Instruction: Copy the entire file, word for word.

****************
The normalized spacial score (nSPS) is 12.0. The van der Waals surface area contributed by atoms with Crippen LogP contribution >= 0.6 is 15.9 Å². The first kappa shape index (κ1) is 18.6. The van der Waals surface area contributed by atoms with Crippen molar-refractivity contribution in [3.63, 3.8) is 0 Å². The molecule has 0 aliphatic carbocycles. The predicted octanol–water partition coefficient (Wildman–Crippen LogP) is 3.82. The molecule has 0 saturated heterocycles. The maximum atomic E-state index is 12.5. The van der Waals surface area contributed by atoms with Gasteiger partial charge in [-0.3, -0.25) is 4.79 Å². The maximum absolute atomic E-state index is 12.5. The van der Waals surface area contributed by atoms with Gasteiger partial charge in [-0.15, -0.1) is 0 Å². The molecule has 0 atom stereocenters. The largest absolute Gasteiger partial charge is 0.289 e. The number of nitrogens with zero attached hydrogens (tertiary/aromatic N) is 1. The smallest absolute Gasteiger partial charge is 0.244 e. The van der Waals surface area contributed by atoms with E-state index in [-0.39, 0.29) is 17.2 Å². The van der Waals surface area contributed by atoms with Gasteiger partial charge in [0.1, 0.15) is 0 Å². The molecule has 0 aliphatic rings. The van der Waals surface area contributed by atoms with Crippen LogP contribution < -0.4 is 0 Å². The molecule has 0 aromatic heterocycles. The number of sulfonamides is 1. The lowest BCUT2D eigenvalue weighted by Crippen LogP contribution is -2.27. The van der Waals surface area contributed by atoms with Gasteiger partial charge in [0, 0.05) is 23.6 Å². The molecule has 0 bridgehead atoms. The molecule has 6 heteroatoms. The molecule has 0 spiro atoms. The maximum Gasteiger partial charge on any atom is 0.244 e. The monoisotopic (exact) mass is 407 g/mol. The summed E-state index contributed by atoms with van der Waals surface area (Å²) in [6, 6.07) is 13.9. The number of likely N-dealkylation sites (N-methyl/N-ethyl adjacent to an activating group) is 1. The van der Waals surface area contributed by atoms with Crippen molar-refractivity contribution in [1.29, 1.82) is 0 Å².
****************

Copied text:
The normalized spacial score (nSPS) is 12.0. The van der Waals surface area contributed by atoms with Crippen LogP contribution >= 0.6 is 15.9 Å². The first kappa shape index (κ1) is 18.6. The van der Waals surface area contributed by atoms with Crippen molar-refractivity contribution in [3.63, 3.8) is 0 Å². The molecule has 0 aliphatic carbocycles. The predicted octanol–water partition coefficient (Wildman–Crippen LogP) is 3.82. The molecule has 0 saturated heterocycles. The maximum atomic E-state index is 12.5. The van der Waals surface area contributed by atoms with Gasteiger partial charge in [-0.3, -0.25) is 4.79 Å². The maximum absolute atomic E-state index is 12.5. The van der Waals surface area contributed by atoms with Gasteiger partial charge in [-0.15, -0.1) is 0 Å². The molecule has 0 atom stereocenters. The largest absolute Gasteiger partial charge is 0.289 e. The number of nitrogens with zero attached hydrogens (tertiary/aromatic N) is 1. The smallest absolute Gasteiger partial charge is 0.244 e. The van der Waals surface area contributed by atoms with E-state index in [-0.39, 0.29) is 17.2 Å². The van der Waals surface area contributed by atoms with Gasteiger partial charge in [0.1, 0.15) is 0 Å². The molecule has 0 aliphatic rings. The van der Waals surface area contributed by atoms with Crippen LogP contribution < -0.4 is 0 Å². The molecule has 0 aromatic heterocycles. The number of sulfonamides is 1. The lowest BCUT2D eigenvalue weighted by Crippen LogP contribution is -2.27. The van der Waals surface area contributed by atoms with Gasteiger partial charge in [0, 0.05) is 23.6 Å². The molecule has 0 bridgehead atoms. The molecule has 6 heteroatoms. The molecule has 0 spiro atoms. The maximum Gasteiger partial charge on any atom is 0.244 e. The monoisotopic (exact) mass is 407 g/mol. The summed E-state index contributed by atoms with van der Waals surface area (Å²) in [6, 6.07) is 13.9. The number of likely N-dealkylation sites (N-methyl/N-ethyl adjacent to an activating group) is 1. The van der Waals surface area contributed by atoms with Crippen molar-refractivity contribution in [1.29, 1.82) is 0 Å².